It may seem that I had nothing but luck in my career, but my 2016 blog and the above is really looking back through rose-coloured glasses to some extent. There is no question that I have had more than my fair share of luck, but it really was a matter of preparation meeting opportunity in most cases. Pluchino et al. (2018) show that the most successful people have average or better talent, but the most successful people are not the most talented people, but do have luck on their side. Research impact is not correlated with productivity, and the dominant funding strategy to reward past excellence, e.g., exemplified by Canada’s Centers of Excellence and Canada Research Chairs, may not be the most productive use of available research fund. Gordon and Poulin (2009) concluded that NSERC could give every applicant a base grant of $30,000 and forego the enormous cost in time and money of the peer review process without loss of productivity. Similarly, Vaesen and Katzav (2017) calculate how much each researcher would receive if Government research funds were distributed equally to all qualified researchers for the Netherlands, UK, and US, concluding that Bendiscioli (2019) highlight a number of issues with the peer review-based allocation system, e.g., increasing reviewer fatigue, a tendency to only fund “safe” projects (see also my blog “The inertia of science”), use of questionable metrics such as impact factors, journal quality, number of citations, and h-factors to judge excellence. All of these have their own set of problems which may create unwarranted bias against some researchers (Kumar 2009). In addition, Kaufmann lists some additional factors that are due to bias stemming from human nature that is more disappointing than insightful, e.g.:
“Those with last names earlier in the alphabet are more likely to receive tenure at top departments;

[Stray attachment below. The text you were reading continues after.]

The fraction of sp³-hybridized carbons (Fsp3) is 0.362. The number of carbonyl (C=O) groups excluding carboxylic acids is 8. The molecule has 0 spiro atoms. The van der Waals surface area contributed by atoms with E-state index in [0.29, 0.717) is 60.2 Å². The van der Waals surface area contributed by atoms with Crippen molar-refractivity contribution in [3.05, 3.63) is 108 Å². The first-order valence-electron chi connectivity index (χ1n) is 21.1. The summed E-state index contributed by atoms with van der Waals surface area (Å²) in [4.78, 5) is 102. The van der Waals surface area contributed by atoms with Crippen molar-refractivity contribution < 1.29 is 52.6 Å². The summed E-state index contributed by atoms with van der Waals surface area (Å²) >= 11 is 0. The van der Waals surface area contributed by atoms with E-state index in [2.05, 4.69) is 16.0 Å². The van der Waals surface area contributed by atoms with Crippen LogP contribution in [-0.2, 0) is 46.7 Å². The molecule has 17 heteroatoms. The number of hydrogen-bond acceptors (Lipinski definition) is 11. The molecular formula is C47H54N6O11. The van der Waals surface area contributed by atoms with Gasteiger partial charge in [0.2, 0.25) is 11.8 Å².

The display of middle initials increases positive evaluations of people’s intellectual capacities and achievements;
People with easy to pronounce names are judged more positively than those with difficult-to-pronounce names.”
And to overcome those types of biases, you definitely need some luck!
Bendiscioli, S. 2019. The troubles with peer review for allocating research funding. Funders need to experiment with versions of peer review and decision‐making. EMBO Reports 20:e49472 https://doi.org/10.15252/embr.201949472
Gordon R and BJ Poulin. 2009. Cost of the NSERC Science grant peer review system exceeds the cost of giving every qualified researcher a baseline grant. Accountability in Research, 16: 13-40, DOI: 10.1080/08989620802689821
Kumar, MJ. 2009 Evaluating scientists: citations, impact factor, h-index, online page hits and what else? IETE Technical Review 26:3, 165-168.
Lindgren, BS. 1983. A multiple funnel trap for scolytid beetles (Coleoptera). The Canadian Entomologist 115: 299-302.
Pluchino, A., AE Biondo and A Rapisarda. 2018. Talent vs luck: the role of randomness in success and failure. Advances in Complex Systems 21, No. 03n04, 1850014 DOI: 10.1142/S0219525918500145
Vaesen, K and J Katzav. 2017. How much would each researcher receive if competitive government research funding were distributed equally among researchers? PLoSONE 12(9):e0183967. https://doi.org/10.1371/journal.pone.0183967
*There are literally hundreds of papers and blogs discussing the validity of the peer review system.